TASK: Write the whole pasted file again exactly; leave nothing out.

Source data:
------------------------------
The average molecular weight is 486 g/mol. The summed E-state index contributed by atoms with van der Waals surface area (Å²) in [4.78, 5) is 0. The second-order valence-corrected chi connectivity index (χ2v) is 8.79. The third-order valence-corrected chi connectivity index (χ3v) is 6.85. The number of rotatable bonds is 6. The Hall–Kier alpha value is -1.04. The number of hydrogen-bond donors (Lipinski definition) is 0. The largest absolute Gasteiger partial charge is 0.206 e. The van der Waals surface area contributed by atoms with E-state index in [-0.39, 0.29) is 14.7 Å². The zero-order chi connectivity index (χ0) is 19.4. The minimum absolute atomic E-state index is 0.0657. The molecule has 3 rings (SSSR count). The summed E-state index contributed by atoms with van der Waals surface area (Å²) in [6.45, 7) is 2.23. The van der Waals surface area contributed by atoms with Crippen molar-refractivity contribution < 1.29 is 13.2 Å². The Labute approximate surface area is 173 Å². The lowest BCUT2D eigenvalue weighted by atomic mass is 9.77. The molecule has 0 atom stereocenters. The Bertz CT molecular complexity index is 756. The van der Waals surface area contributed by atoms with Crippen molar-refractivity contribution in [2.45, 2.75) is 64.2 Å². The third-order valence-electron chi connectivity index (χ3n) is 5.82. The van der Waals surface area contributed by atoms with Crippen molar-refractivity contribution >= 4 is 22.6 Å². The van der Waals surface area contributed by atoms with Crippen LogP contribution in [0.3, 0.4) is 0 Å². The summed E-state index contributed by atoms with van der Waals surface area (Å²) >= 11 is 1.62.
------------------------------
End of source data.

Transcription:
The average molecular weight is 486 g/mol. The summed E-state index contributed by atoms with van der Waals surface area (Å²) in [4.78, 5) is 0. The second-order valence-corrected chi connectivity index (χ2v) is 8.79. The third-order valence-corrected chi connectivity index (χ3v) is 6.85. The number of rotatable bonds is 6. The Hall–Kier alpha value is -1.04. The number of hydrogen-bond donors (Lipinski definition) is 0. The largest absolute Gasteiger partial charge is 0.206 e. The van der Waals surface area contributed by atoms with E-state index in [-0.39, 0.29) is 14.7 Å². The zero-order chi connectivity index (χ0) is 19.4. The minimum absolute atomic E-state index is 0.0657. The molecule has 3 rings (SSSR count). The summed E-state index contributed by atoms with van der Waals surface area (Å²) in [6.45, 7) is 2.23. The van der Waals surface area contributed by atoms with Crippen molar-refractivity contribution < 1.29 is 13.2 Å². The Labute approximate surface area is 173 Å². The lowest BCUT2D eigenvalue weighted by atomic mass is 9.77. The molecule has 0 atom stereocenters. The Bertz CT molecular complexity index is 756. The van der Waals surface area contributed by atoms with Crippen molar-refractivity contribution in [2.45, 2.75) is 64.2 Å². The third-order valence-electron chi connectivity index (χ3n) is 5.82. The van der Waals surface area contributed by atoms with Crippen molar-refractivity contribution >= 4 is 22.6 Å². The van der Waals surface area contributed by atoms with Crippen LogP contribution in [0.3, 0.4) is 0 Å². The summed E-state index contributed by atoms with van der Waals surface area (Å²) >= 11 is 1.62.